Sidewalk Labs’ nearly 1,500-page Master Innovation and Development Plan was released in June 2019. The document exhaustively detailed proposals for a smart city on Toronto’s eastern waterfront.
Following nearly two years of often-contentious public consultations, this master plan is also intended to put to rest criticism that Sidewalk Labs, a Google sister company, would unfairly dominate the project by controlling data and the intellectual property rights of any technologies developed.
Instead of easing concerns, however, the plan starkly reveals the power that Sidewalk Labs proposes it should be granted, as well as its goal of becoming the dominant player in Toronto’s smart-city project.
Sidewalk Labs proposes multiple roles for itself as public planner, real-estate developer, builder and manager of critical physical and digital infrastructure and a creator of the rules and standards that will affect all businesses and residents within the smart city.
As legal scholars Ellen Goodman and Julia Powles observe, in these roles Sidewalk Labs is not only defining the problems and solutions of the smart city, but is also often positioning itself as uniquely qualified to provide those solutions directly.
Smart urban policy?
To understand the implications of Sidewalk Labs’ roles as both public planner and private vendor, recognize that Sidewalk Labs is not simply a technology company; it’s also “Google’s Division of Urban Policy,” as Brock University’s Blayne Haggart puts it.
In this role, Sidewalk Labs is in the position of setting rules and standards for physical and digital infrastructure which, if the project goes ahead, will govern the smart city for decades to come. And it’s doing so in a way that would unfairly privilege its own commercial interests.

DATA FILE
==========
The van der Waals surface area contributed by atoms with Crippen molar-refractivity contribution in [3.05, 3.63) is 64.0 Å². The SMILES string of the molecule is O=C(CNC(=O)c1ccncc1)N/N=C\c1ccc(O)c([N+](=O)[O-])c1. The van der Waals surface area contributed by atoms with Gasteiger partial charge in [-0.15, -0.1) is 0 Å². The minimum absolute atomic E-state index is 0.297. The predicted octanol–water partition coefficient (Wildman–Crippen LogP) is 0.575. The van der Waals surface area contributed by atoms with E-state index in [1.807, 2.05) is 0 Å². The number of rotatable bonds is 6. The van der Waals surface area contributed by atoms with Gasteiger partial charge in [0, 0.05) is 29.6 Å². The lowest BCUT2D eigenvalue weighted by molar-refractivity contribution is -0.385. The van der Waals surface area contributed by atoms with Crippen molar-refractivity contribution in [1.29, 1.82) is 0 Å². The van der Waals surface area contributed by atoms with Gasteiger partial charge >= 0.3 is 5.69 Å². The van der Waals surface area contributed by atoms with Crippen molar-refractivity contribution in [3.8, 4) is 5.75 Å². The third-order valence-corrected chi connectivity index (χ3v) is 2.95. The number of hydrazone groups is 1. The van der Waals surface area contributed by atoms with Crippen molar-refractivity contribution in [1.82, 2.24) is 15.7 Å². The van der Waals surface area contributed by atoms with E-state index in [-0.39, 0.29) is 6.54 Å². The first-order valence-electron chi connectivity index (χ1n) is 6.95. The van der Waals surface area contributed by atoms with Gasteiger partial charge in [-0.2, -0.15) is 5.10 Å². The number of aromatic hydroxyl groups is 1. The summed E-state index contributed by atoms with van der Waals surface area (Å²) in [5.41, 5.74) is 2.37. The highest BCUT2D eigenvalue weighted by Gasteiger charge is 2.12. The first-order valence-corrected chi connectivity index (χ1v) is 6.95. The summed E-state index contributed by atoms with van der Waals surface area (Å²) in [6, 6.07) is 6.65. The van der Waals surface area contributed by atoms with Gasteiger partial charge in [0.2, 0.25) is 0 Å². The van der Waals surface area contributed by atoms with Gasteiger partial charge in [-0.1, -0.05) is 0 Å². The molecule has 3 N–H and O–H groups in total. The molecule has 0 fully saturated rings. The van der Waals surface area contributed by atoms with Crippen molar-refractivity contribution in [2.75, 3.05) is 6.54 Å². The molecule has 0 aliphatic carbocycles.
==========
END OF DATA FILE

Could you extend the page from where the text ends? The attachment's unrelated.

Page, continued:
This is not simply a case of a vendor proposing to build streets or buildings in a certain way, with vendors retaining proprietary interests in the technologies they invent. For example, it wouldn’t be unusual for a company to propose rolling out its prototype modular pavement, composed of interlocking pre-cast concrete pavers, for streets in Quayside, as Sidewalk Labs is proposing.
But Sidewalk Labs also proposes to grant itself the capacity to set the rules that will govern the urban infrastructure within the project neighbourhood.
Sidewalk Labs’ master plan goes far beyond planning the smart-city features like heated sidewalks, timber skyscrapers and self-driving vehicles that were the focus of much of its public consultations.
Its most consequential proposal was one that was hardly discussed during the public consultations: namely the creation of five powerful regulatory bodies, managed wholly or in part by a public administrator.
I’ve written about these proposed regulatory bodies, their possible funding models, and the changes that Sidewalk Labs proposes to existing laws and municipal bylaws to bring them into being. Each new regulatory entity would have yet-to-be-determined relationships with existing provincial and municipal government agencies, and would likely depend on public revenue to supplement their proposed user-fee models.